Taxpayer’s income from United Nations project was not exempt

The High Court (the Court) in Commissioner of Taxation v Jayasinghe [2017] HCA 26 has unanimously allowed the Commissioner’s appeal against the decision of the Full Federal Court, finding that the taxpayer’s income received from the United Nations Office for Project Services (UNOPS) was not exempt. The matter concerned the proper construction of the International Organisations (Privileges and Immunities) Act 1963 (Cth) (IOPI Act), and whether the Commissioner was bound to follow Taxation Determination TD 92/153 (the Determination) in relation to the particular facts of the case.

In relation to the construction of the IOPI Act, in a joint judgment, Chief Justice Kiefel, and Justices Keane, Gordon and Edelman held that the taxpayer was not a person who held an office in an international organisation within the meaning of section 6(1)(d)(i) of the IOPI Act.

The Court also found the Commissioner was not bound to apply TD 92/153 and accordingly treat the income as exempt. By way of background, TD 92/153 indicates salaries received from an international organisation by a person who holds an office in that organisation may be exempt from Australian income tax under regulations made under the IOPI Act. Paragraph 2 of the Determination states:

“The Department of Foreign Affairs and Trade, who administer [the IOPI Act] and regulations, take the view that the phrase ‘person who holds an office’ in relation to a prescribed international organisation covers those people who work as employees for that organisation. They do not accept, however, that the phrase includes either:

  • persons who are locally engaged by the organisation and paid at an hourly rate; or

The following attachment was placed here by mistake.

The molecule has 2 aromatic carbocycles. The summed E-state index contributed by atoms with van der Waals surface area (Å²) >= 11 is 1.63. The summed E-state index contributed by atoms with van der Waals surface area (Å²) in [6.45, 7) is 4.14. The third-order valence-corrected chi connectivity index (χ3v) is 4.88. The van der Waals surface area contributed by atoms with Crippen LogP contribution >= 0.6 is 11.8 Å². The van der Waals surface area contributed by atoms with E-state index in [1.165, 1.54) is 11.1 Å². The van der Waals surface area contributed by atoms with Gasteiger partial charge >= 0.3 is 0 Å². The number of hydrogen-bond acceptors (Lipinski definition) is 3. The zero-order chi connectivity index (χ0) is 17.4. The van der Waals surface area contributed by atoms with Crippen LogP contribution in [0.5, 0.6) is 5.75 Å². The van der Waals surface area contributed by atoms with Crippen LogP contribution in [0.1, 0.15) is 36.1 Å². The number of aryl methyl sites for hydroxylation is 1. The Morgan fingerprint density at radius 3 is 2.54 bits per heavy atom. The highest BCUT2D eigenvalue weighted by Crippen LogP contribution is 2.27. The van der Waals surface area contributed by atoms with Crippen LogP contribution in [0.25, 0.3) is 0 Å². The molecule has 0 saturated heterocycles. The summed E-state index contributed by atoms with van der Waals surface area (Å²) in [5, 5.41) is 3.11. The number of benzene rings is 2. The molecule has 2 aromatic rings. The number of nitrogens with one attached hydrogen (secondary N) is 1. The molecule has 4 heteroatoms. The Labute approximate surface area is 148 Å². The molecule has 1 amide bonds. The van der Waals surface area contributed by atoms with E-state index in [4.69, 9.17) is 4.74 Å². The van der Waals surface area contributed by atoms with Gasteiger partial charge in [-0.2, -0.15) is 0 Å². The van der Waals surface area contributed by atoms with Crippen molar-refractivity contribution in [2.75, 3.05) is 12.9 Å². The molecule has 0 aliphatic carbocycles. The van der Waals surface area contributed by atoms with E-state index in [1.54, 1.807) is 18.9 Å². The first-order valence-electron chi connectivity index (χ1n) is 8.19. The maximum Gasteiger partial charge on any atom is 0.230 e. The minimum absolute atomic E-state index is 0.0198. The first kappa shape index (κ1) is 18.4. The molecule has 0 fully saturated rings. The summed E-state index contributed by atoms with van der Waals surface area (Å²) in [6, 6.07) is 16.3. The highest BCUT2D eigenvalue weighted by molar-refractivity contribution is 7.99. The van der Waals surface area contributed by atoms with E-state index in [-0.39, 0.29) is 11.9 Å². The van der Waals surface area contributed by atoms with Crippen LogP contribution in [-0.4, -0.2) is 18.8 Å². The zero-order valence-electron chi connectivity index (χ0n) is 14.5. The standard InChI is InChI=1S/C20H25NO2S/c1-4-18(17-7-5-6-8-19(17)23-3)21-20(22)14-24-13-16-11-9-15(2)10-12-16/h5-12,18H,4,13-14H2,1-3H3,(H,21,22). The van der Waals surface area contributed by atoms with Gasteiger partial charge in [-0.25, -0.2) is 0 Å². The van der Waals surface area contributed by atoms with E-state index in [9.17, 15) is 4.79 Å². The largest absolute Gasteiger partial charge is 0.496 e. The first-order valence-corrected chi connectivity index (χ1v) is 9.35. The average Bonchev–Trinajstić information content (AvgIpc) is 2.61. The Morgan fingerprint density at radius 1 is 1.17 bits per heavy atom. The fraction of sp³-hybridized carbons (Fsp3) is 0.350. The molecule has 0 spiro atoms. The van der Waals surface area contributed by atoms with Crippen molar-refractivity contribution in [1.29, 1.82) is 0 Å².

• persons engaged by the organisation as experts or consultants.”

According to the Court, although the Tribunal found that the taxpayer was an employee, because he was engaged by the UNOPS as an ‘expert’, he fell within one of the categories listed in paragraph 2 of TD 92/153 as being an exception. Accordingly, on the proper construction of TD 92/153, the Court found that the Commissioner was not bound to exempt the taxpayer on the income he received from UNOPS.

Approved Occupational Clothing Guidelines 2017

The Approved Occupational Clothing Guidelines 2017, issued on 7 August 2017, sets out criteria that designs of non-compulsory uniforms must meet if the designs are to be entered on the Register of Approved Occupational Clothing (the Register). An employee can claim a tax deduction for the rental, purchase or maintenance of a non-compulsory uniform if the expense is deductible under a provision of the Income Tax Assessment Act 1997 (Cth) and the design of the uniform is entered on the Register. This instrument commences on 1 October 2017 and revokes and replaces the Approved Occupational Clothing Guidelines 2006.